Outrun the Wind: Review
Greek mythology! Retelling! Fierce female protagonist! This seems like a triple threat and I was really looking forward to reading Outrun the Wind by Elizabeth Tammi. Unfortunately, the writing just fell completely flat for me and I just wasn’t invested enough in the main characters because of how the plot developed. Note: I received an e-galley from the publisher in exchange for an honest review. All opinions are my own.
The Huntresses of Artemis must obey two rules: never disobey the goddess, and never fall in love. After being rescued from a harrowing life as an Oracle of Delphi, Kahina is glad to be a part of the Hunt; living among a group of female warriors gives her a chance to reclaim her strength, even while her prophetic powers linger. But when a routine mission goes awry, Kahina breaks the first rule in order to save the legendary huntress Atalanta.
To earn back Artemis’s favor, Kahina must complete a dangerous task in the kingdom of Arkadia— where the king’s daughter is revealed to be none other than Atalanta. Still reeling from her disastrous quest and her father’s insistence on marriage, Atalanta isn’t sure what to make of Kahina. As her connection to Atalanta deepens, Kahina finds herself in danger of breaking Artemis’ second rule.
She helps Atalanta devise a dangerous game to avoid marriage, and word spreads throughout Greece, attracting suitors willing to tempt fate to go up against Atalanta in a race for her hand. But when the men responsible for both the girls’ dark pasts arrive, the game turns deadly.
There are many compelling aspects of Outrun the Wind that should be recognized. Though the book is based on the myth of Atalanta, Elizabeth Tammi takes many creative liberties to fill in gaps of knowledge around the woman, and I think this was approached really well! Tammi was able to inject humanity into an otherwise ferocious and mythological figure by showing us both Atalanta’s fears and desires. Outrun the Wind features several fierce female characters, as it revolves around the legendary fighter Atalanta and Artemis’ fierce band of huntresses. The female perspective is rarely seen in Greek mythology, so to have this story retold from their points of view was very unique and I appreciated this. It should also be noted that the book contains a F/F relationship, and this is part of the author’s creative twist on the legend of Atalanta.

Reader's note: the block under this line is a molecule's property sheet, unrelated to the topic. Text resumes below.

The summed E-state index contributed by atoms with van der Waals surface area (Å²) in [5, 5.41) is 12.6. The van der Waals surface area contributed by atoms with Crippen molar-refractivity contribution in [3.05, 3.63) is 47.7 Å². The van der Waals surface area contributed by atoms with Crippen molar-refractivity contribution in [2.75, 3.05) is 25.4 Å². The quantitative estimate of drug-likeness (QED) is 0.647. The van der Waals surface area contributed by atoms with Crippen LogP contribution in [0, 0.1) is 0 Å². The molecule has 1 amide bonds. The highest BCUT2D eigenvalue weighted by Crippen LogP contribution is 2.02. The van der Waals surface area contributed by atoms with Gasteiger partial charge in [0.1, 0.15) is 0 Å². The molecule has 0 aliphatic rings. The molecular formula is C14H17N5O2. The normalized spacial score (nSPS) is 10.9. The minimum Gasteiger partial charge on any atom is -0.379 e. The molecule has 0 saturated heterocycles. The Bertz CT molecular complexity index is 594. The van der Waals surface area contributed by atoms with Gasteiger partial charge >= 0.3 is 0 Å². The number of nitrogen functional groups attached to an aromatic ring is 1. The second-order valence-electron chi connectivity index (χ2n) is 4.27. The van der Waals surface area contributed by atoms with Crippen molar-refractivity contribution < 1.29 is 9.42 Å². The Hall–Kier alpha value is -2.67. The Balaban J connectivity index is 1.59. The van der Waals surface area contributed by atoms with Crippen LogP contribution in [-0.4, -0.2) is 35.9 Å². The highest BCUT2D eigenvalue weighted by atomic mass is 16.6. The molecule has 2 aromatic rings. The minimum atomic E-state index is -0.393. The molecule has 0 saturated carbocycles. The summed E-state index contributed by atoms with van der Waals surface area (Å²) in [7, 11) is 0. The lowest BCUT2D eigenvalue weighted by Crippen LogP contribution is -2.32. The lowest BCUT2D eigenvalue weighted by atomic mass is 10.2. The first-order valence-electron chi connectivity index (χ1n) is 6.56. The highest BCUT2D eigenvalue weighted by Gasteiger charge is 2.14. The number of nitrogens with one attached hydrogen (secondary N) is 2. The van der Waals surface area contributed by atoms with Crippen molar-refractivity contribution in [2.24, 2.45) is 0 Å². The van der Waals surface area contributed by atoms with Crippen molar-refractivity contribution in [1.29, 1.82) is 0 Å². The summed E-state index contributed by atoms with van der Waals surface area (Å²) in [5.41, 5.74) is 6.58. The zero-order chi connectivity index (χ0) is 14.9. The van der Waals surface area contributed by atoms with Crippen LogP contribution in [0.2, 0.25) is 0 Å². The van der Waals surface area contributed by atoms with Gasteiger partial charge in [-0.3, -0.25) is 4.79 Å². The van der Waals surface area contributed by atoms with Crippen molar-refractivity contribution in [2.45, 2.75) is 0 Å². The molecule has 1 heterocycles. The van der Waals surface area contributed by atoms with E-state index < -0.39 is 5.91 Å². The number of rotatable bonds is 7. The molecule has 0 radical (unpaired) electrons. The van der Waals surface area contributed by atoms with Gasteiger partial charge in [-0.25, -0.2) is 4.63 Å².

However, I just could not find myself blazing through this book like I normally would with a mythological retelling. There were two primary reasons for this, the first being out-of-period language and mannerisms. Does this bug anyone else? Retellings like Rick Riordan’s Percy Jackson series can get away with using modern-day slang because those stories are placed in a contemporary setting. However, Outrun the Wind is clearly meant to be set in ancient Greece, so reading verbiage that uses modern slang was really disarming and felt out of place. This contributed to the lack of tonality throughout the whole book- in scenes where gravity was intended, they instead felt light because of the dialogue. In general, I had major issues with the dialogue and the lack of consistency that it had throughout Outrun the Wind.
The second reason why I wasn’t as invested in this book as I could have been was Kahina. Outrun the Wind is told through two alternating perspectives: Atalanta’s and Kahina’s, one of Artemis’ huntresses. For me personally, Kahina was just not a strongly developed character. Her motivations and decisions constantly lacked clear reasoning. It should also be noted that Kahina is a large fictional element that Tammi introduced, as she is not from the original legend of Atalanta, though she may have mythological roots in a different part of the world. I did notice that the invented characters had significantly poorer development and less vibrant descriptions than the ones who existed previously in Greek mythology.
The book picked up in the last 30%, as we approached the devious ending to the story of Atalanta that is commonly told. The final challenger for her hand, Hippomenes, uses three golden apples to distract the princess and ends up winning the race. This moment was heartbreaking- we all knew it was going to happen but Tammi did a fabulous job in adding more depth to this scene from multiple perspectives. Overall, while I felt that a bulk of the book moved at a slow pace and was frustratingly focused on bizarre character development, the ending was climactic and fun to read.